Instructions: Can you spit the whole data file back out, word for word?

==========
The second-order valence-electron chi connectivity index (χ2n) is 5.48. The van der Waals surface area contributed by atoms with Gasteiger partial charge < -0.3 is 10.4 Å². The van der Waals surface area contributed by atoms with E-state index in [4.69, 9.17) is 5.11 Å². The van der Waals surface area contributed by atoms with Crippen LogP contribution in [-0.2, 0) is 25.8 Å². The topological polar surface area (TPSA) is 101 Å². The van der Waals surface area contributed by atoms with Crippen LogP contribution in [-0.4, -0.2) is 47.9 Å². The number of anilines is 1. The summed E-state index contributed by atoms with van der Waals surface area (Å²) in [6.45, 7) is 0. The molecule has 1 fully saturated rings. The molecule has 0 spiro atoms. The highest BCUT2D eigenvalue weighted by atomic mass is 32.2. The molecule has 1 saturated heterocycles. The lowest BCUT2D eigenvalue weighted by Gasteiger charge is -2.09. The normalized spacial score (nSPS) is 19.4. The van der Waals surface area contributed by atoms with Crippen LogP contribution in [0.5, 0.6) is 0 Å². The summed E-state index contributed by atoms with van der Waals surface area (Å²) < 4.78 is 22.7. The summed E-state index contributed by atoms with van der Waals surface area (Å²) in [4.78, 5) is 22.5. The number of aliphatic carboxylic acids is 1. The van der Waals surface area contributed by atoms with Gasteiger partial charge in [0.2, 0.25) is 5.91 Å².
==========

The second-order valence-electron chi connectivity index (χ2n) is 5.48. The van der Waals surface area contributed by atoms with Gasteiger partial charge < -0.3 is 10.4 Å². The van der Waals surface area contributed by atoms with E-state index in [4.69, 9.17) is 5.11 Å². The van der Waals surface area contributed by atoms with Crippen LogP contribution in [-0.2, 0) is 25.8 Å². The topological polar surface area (TPSA) is 101 Å². The van der Waals surface area contributed by atoms with Crippen LogP contribution in [-0.4, -0.2) is 47.9 Å². The number of anilines is 1. The summed E-state index contributed by atoms with van der Waals surface area (Å²) in [6.45, 7) is 0. The molecule has 1 fully saturated rings. The molecule has 0 spiro atoms. The highest BCUT2D eigenvalue weighted by atomic mass is 32.2. The molecule has 1 saturated heterocycles. The lowest BCUT2D eigenvalue weighted by Gasteiger charge is -2.09. The normalized spacial score (nSPS) is 19.4. The van der Waals surface area contributed by atoms with Crippen LogP contribution in [0.5, 0.6) is 0 Å². The summed E-state index contributed by atoms with van der Waals surface area (Å²) < 4.78 is 22.7. The summed E-state index contributed by atoms with van der Waals surface area (Å²) in [4.78, 5) is 22.5. The number of aliphatic carboxylic acids is 1. The van der Waals surface area contributed by atoms with Gasteiger partial charge in [0.2, 0.25) is 5.91 Å².